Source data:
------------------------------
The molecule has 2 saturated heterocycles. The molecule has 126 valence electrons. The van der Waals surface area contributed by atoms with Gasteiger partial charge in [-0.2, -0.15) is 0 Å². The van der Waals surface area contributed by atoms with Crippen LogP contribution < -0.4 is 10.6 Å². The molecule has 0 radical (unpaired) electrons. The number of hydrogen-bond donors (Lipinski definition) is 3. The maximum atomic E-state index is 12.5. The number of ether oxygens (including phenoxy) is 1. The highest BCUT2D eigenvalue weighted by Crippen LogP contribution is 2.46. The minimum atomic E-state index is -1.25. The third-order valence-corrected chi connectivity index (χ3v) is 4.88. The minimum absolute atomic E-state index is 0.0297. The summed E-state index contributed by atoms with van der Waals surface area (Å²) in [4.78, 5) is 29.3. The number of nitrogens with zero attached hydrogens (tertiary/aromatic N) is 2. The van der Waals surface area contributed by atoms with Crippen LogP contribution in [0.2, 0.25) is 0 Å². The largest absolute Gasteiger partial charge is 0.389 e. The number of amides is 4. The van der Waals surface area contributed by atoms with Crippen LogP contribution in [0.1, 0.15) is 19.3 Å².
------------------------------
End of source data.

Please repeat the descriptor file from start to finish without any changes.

The molecule has 2 saturated heterocycles. The molecule has 126 valence electrons. The van der Waals surface area contributed by atoms with Gasteiger partial charge in [-0.2, -0.15) is 0 Å². The van der Waals surface area contributed by atoms with Crippen LogP contribution < -0.4 is 10.6 Å². The molecule has 0 radical (unpaired) electrons. The number of hydrogen-bond donors (Lipinski definition) is 3. The maximum atomic E-state index is 12.5. The number of ether oxygens (including phenoxy) is 1. The highest BCUT2D eigenvalue weighted by Crippen LogP contribution is 2.46. The minimum atomic E-state index is -1.25. The third-order valence-corrected chi connectivity index (χ3v) is 4.88. The minimum absolute atomic E-state index is 0.0297. The summed E-state index contributed by atoms with van der Waals surface area (Å²) in [4.78, 5) is 29.3. The number of nitrogens with zero attached hydrogens (tertiary/aromatic N) is 2. The van der Waals surface area contributed by atoms with Crippen LogP contribution in [0.2, 0.25) is 0 Å². The largest absolute Gasteiger partial charge is 0.389 e. The number of amides is 4. The van der Waals surface area contributed by atoms with Crippen LogP contribution in [0.1, 0.15) is 19.3 Å².